For William and this thread - the statistics below are for Richland Twp only, Bucks County PA for the 11 months January - November 2006 compared to January - November 2007 :

Units Listed: 149
Units Sold: 54
Average DOM: 57
Listed Average: $375,969
Sold Average: $362,391
Original List Price (Average): $371,733
Sold Price (Average): $362,391
Differential: 98%

Units Listed: 109
Units Sold: 46
Average DOM: 74
Listed Average: $376,547
Sold Average: $358,036
Original List Price (Averages): $379,399
Sold Price (Averages): $358,391
Differential: 95%
0 votes Thank Flag Link Thu Nov 1, 2007
Well, home prices haven't exactly dropped in our "market". our market being bucks county (central and upper). Nor have they stayed the same. They are up year over year a little over 1%, according to the MLS. Also I would be careful which experts I listen to because every market is very local and very different. Most people on TV are talking about the national real estate market as a whole. I hope this helps.
0 votes Thank Flag Link Wed Oct 31, 2007
Before locking yourself in to a contract, obtain their preapproval info from the lender. Don't hesistate to call the loan officer who signed the docs and have a conversation w/ that person. Also, verify the proof of funds for their down payment.
good luck
0 votes Thank Flag Link Tue Oct 30, 2007
Deborah Madey, Real Estate Pro in Brick, NJ
Thanks Linda and Perry, certainly we have to proceed carefully and have a good feeling about the facts before we proceed. Understanding your buyers can't hurt though - if you can relate to their position, you may be able to create a win-win situation. Any buyer who takes the time to tour your home 4 times is worth a bit of thought investment :) I've been on the other end as a buyer, and I haven't met a realtor that hasn't fought to create the right situation for me ... even more so in this market! People tend to respond much better to "how can we make this work" than "take it or leave it."

They claim to be pre-approved and are putting 20% down on the mortgage - if this is true it will be tough to pass over them if they can qualify these statements! Honestly, would probably prefer to be dealing with a buyer using a realtor in this instance... but I won't look a gift horse in the mouth either. Our offer on the table for them expires at the end of this week, if they're serious they'll hop off the fence.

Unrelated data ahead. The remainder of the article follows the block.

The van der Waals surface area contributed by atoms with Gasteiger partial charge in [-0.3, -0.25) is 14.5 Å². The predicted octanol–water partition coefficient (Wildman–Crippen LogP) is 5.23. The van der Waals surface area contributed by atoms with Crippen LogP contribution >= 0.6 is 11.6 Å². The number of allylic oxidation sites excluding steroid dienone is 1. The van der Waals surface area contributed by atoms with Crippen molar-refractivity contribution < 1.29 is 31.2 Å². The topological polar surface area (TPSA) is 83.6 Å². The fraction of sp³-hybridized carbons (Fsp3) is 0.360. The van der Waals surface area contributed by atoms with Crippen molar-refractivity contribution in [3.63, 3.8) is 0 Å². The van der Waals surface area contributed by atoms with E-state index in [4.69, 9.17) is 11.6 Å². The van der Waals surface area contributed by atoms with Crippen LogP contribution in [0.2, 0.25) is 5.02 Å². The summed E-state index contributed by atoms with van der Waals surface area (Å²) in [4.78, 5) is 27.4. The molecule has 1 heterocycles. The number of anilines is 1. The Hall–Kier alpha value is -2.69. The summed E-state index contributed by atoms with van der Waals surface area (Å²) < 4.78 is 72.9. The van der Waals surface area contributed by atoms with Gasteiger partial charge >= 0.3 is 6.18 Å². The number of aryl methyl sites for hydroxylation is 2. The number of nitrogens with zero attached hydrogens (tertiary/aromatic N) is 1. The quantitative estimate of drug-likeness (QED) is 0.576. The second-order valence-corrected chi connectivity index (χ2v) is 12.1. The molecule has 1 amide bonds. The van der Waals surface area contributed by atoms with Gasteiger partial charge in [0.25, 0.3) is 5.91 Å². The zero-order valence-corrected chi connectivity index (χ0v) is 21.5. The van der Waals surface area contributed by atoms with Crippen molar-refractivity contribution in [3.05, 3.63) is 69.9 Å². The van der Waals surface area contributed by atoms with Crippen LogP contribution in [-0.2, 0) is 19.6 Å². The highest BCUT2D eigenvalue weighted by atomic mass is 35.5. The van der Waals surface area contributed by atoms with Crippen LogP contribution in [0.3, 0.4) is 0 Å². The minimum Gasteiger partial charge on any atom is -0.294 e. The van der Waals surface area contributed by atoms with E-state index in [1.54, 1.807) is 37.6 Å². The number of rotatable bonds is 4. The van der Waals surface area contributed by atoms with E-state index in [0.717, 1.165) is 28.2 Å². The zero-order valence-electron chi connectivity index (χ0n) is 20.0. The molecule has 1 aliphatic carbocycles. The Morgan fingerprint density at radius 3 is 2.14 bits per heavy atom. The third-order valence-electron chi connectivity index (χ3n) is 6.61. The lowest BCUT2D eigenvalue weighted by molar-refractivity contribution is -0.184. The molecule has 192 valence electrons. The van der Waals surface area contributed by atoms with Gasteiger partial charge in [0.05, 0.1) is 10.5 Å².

0 votes Thank Flag Link Tue Oct 30, 2007
Maybe these aren't the Buyers for you. They sound wishey washey and you don't want to take your home of the market for someone who is not so sure about your house. That would set you back and you may miss the right buyer in the meantime. Keep on marketing and the right person will come along.
0 votes Thank Flag Link Tue Oct 30, 2007
This sounds like an unqualified buyer. Qualified buyers don't make crazy decsion criteria. Instead of wasting time wondering why, focus on reaching that person who'd really want to buy your home.
0 votes Thank Flag Link Mon Oct 29, 2007
Great points Jodi & Edmund! I agree that you can't "sell" a home. But you can try to educate and enlighten buyers if you have the opportunity. I know realtors spend probably much of their time sharing expertise and teaching their clients.

In the end, I have a spreadsheet with the numbers that work for me, an acceptable timeline, and criteria for my sale - as much as I like these buyers, the deal hinges on my bottom line.

But you can't help but cheer for these guys and hope they get their dream house! As a realtor, it has to be fun every once in a while to see that look in your clients eyes when they walk into the perfect home.
0 votes Thank Flag Link Mon Oct 29, 2007
Congratulations! Sell it yourself!
You know, I really appreciate posts from a fellow that is so detail-oriented.
Let's take two tracks:
1) You are right one with your questions....you just need "a little help" for free from Trulia.
Based on your need to sell (which is unknown-"that's a hint') You have a buyer that is not certain on what to buy, not sure that your home is that best option, or whether they should by at all.

2) Your problem is that you are trying to solve people's problems with the sale of their home. The truth is that buyers do not care about YOUR situation. That is why you need someone to represent you in the sale of your property. That means someone that knows what they are doing.....

No offense, but based on your post, you do not. Buyers do what is in their best interests. So, by selling FOR YOUR BEST INTERESTS (without representation) , you are in a no win situation. If 90% if buyers buy with a REALTOR representing them, then YOUR theory is that by offering your home to only 10% of the buyers, you will maximize your profit?
Go for it.

I am selling stock...let's say, Google. I offer is to only 10% of the buyers. Will I get the best price? Sure, for MY CLIENTS! Ha Ha!

Good luck!

0 votes Thank Flag Link Sun Oct 28, 2007
Keith Sorem, Real Estate Pro in Glendale, CA